Imaging Aspect of Basilar Invagination: A Case Report

Guezri H, Laoudiyi D, Doumiri M, Lhajoui H, Chbani K, Salam S and Ouzidane L

Published on: 2021-01-28

Abstract

The case report describes basilar invagination in a 15 years old teenager, who presents a progressive left hemiparesis, evolving since 3 years. A CT scan and an MRI of the craniovertebral junction showed the tip of the odontoid process extends 15 mm above the Chamberlin line, and causes the compression of the cervicomedullary junction. We will describe the radiological aspect of basilar invagination with a review of the literature.

Keywords

Basilar invagination; Craniovertebral junction

Introduction

Basilar invagination is a developmental anomaly of the craniovertebral junction (CVJ) where the odontoid process is positioned abnormally upward and backward, prolapsing into the foramen magnum [1]. Prolapse of odontoid process may lead to the compression of the cervicomedullary junction, adjacent vascular structures, or cerebrospinal fluid spaces and may cause muscle spasm. This can result in a wide spectrum of neurologic symptoms, differing in acuity and severity depending on the clinical presentation [2]. Our aim is to describe the imaging aspect of this rare pathology.

Case Presentation

We report the case of a 15 years old teenager, who presents a progressive left hemiparesis, evolving since 3 years. A CT scan and an MRI of the craniovertebral junction showed the tip of the odontoid process extends 15 mm above the Chamberlin line, and causes the compression of the cervicomedullary junction, with no spinal cord signal abnormality in MRI. Extensive syringomyelia from C3 to D1 and occipitalization of the atlas were also noted (Figure 1).

 

 

 

 

 

 

Figure 1: Basilar invagination on a sagittal T2-weighted image (A), and sagittal reconstruction of a CT scan. (B): The tip of the odontoid process extends 15 mm above the Chamberlin line (green). The tip of the odontoid prolapses backward and causes the compression of the cervicomedullary junction (yellow arrow). Note the presence of syringomyelia and occipitalization of the atlas.

Discussion

Basilar invagination (or basilar impression) is a developmental anomaly of the craniovertebral junction (CVJ) where the odontoid process is positioned abnormally upward and backward, prolapsing into the foramen magnum [1]. It is often a consequence of CVJ developmental disorders, where the bone tissue remains normal, such as clivus hypoplasia, atlas hypoplasia, achondroplasia, or an incomplete ring of C1 with spreading of the lateral masses and atlanto-occipital assimilation. Chiari malformation is often associated with basilar invagination in 33 - 38% of patients [3]. Basilar invagination can present in the form of slowly progressive or acute neurologic deterioration. In many cases, an insidious headache is the only symptom and can be a diagnostic challenge for the neurologist [2]. Imaging makes diagnosis easy. The three reference lines used in diagnosing basilar invagination are the Chamberlain, the McGregor, and the McRae lines [4]. These methods have good specificity and sensitivity and are easily reproducible. All three lines were established on lateral radiographs of the skull. The Chamberlain line runs from the hard palate to the opisthion (Figure 2 (A)). The tip of the odontoid process typically lies inferior to this line 1.8mm in men and 1mm in women, on average, according to a study by Cronin et al [5]. Basilar invagination is considered if the odontoid tip extends more than 5 mm above the Chamberlain line [6]. The McGregor line runs from the hard palate to the lowest point of occipital squama (Figure 2 (B)). Normally, the tip of the odentoid extends no more than 4.5 mm above this line and is generally considered abnormal if it projects greater than 7 mm above the McGregor line [7]. The McRae line is defined by the line from the basion to the opisthion and is basically the anteroposterior diameter of foramen magnum measured in the midline (Figure 2 (C)). Normally, the tip of the odontoid should be below this line [5]. CT is the best tool for imaging bone and should always be the first choice for posttraumatic changes, evaluation of the osseous structures, visualization of the relation of different bony elements, or imaging of soft tissue calcifications. Imaging from CT may assist in deciding whether the CVJ deformity is congenital or acquired, by differentiating between normal and abnormal bone. Magnetic resonance imaging (MRI) allows superior visualization of the brainstem and spinal cord compared to computer tomography and should be performed to rule out secondary parenchymal changes [8] (Figure 2).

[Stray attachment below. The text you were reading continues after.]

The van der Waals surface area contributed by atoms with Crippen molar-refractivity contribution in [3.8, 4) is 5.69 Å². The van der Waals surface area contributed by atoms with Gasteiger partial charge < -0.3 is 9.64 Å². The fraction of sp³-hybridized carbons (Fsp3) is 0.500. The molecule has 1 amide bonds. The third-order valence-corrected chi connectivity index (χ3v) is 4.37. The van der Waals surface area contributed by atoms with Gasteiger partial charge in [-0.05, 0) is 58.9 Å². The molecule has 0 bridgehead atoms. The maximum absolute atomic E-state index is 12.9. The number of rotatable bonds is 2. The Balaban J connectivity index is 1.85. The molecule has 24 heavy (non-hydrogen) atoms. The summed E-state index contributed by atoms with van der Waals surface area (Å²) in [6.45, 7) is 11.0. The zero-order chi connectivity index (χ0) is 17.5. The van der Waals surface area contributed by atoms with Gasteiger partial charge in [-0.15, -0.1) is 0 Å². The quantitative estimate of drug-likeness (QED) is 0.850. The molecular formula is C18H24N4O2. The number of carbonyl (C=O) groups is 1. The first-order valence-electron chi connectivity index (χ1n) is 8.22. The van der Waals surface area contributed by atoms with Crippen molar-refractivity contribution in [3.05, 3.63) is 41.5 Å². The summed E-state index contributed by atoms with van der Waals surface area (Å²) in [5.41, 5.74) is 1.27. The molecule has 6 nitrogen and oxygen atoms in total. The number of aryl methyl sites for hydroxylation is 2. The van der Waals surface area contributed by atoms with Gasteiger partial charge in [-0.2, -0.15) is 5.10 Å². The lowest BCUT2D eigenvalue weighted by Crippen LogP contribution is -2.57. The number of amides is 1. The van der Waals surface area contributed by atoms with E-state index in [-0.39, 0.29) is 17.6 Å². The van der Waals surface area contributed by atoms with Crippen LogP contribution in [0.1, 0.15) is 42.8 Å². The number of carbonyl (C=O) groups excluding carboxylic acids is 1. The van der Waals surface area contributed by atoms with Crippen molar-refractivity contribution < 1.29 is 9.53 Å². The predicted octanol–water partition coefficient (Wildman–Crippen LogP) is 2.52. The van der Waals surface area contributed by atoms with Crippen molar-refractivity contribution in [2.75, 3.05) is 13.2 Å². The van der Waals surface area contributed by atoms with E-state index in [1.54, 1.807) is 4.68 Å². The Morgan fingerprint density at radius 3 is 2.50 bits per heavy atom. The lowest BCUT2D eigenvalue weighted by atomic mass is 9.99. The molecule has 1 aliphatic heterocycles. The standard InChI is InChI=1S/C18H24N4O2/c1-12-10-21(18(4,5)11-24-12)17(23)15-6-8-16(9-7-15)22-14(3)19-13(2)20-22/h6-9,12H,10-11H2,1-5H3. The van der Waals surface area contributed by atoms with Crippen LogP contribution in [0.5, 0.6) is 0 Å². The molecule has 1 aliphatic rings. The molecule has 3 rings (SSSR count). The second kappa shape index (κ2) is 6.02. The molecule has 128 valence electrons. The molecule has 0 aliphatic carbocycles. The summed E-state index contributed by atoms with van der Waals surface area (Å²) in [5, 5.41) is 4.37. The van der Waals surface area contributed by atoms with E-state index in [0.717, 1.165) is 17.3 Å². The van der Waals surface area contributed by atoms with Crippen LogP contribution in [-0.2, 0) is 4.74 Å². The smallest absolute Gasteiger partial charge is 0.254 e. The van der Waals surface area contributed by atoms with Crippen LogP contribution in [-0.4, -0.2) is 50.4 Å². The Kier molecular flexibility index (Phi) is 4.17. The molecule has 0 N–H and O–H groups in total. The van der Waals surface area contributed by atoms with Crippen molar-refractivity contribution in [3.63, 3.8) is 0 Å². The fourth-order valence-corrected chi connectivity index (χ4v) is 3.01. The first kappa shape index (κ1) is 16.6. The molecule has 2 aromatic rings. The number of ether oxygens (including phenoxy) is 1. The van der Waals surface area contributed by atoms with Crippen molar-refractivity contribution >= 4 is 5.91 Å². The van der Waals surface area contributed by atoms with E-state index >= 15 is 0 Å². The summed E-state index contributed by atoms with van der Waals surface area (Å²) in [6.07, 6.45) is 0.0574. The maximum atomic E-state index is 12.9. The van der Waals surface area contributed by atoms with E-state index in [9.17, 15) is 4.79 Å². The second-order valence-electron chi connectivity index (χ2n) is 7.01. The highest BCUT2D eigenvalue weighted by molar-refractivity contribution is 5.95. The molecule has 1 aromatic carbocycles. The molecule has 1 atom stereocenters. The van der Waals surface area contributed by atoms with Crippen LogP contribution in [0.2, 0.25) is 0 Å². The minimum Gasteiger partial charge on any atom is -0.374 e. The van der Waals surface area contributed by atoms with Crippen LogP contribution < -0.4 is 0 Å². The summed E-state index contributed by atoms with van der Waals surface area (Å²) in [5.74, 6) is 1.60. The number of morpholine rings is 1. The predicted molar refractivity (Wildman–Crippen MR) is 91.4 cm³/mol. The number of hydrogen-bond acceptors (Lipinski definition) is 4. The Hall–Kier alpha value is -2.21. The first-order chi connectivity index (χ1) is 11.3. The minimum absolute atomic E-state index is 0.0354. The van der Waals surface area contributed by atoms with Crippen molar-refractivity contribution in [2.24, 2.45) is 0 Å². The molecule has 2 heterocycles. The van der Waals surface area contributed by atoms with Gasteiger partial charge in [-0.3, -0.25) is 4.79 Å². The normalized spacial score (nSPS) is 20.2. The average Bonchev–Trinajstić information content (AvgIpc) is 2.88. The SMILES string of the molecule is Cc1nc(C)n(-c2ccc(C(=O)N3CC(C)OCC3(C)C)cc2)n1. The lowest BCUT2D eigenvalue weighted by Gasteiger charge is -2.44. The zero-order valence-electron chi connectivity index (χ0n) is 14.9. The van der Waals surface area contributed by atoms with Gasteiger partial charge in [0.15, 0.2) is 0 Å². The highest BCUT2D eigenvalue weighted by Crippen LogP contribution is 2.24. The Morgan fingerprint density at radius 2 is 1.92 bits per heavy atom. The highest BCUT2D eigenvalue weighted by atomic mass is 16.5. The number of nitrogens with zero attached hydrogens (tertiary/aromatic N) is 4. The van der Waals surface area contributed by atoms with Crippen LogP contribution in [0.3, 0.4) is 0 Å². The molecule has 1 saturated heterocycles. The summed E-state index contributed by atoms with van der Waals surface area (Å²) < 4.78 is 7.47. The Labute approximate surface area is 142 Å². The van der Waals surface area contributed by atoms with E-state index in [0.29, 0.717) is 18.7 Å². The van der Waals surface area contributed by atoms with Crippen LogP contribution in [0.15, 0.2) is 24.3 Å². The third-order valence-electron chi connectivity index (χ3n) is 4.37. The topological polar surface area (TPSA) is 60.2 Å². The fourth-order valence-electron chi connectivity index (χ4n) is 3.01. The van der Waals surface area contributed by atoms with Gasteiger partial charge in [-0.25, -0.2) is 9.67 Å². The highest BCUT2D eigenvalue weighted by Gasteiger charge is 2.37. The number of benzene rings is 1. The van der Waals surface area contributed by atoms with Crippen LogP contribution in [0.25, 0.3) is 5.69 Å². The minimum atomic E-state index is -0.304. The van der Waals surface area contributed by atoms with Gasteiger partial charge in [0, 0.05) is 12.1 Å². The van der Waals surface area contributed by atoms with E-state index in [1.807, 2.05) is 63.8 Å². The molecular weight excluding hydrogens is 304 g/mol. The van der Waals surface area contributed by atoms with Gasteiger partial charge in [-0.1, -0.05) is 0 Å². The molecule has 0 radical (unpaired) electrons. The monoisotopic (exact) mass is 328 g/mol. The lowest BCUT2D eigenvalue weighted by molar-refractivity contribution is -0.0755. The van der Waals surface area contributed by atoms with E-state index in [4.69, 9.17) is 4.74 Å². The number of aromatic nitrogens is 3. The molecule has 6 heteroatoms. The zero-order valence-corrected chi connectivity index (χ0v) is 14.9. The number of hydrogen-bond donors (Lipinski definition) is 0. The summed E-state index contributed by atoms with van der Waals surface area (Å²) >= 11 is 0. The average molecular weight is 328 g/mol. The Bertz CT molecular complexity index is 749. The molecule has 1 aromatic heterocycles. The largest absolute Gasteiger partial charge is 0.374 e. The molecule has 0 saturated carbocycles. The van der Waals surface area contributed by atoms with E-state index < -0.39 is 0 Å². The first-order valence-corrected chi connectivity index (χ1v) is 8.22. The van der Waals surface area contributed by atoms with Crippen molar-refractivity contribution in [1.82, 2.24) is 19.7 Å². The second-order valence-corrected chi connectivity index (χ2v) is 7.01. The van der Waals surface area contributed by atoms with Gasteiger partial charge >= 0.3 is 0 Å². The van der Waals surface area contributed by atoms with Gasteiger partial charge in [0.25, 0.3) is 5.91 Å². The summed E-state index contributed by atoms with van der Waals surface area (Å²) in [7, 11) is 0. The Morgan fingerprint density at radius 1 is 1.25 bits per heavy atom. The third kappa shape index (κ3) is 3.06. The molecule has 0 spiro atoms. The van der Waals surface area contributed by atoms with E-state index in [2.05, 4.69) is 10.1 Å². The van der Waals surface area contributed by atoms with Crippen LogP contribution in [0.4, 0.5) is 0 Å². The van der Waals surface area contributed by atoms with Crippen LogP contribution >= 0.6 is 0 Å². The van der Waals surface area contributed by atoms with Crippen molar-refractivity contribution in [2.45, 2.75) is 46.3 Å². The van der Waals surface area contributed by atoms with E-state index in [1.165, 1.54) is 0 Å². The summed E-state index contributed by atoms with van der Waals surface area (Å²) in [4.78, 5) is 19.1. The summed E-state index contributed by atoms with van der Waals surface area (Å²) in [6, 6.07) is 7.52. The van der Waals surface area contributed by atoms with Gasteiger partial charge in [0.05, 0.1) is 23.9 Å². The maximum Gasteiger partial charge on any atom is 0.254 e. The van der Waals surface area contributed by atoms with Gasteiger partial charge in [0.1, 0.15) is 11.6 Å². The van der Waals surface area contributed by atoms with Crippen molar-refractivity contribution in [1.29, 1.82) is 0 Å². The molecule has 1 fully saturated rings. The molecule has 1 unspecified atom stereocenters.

Figure 2:
Normal craniovertebral junction on a sagittal T2-weighted image. The Chamberlain line (A) runs form the hard palate to the opisthion. The McGregor line (B) runs from the hard palate to the lowest point of occipital squama. The McRae line (C) runs from the basion to the opisthion. The tip of the odontoid process typically lies below these lines in normal cases.

 

Conclusion

The development of computed tomography (CT) and magnetic resonance (MR) imaging has greatly expanded the ability to define craniovertebral anomalies. Multidetector CT with orthogonal reconstructions is ideal for the evaluation of bone anatomy, and MR imaging permits assessment of soft tissues, including neural structures, vascular structures, and ligaments.

References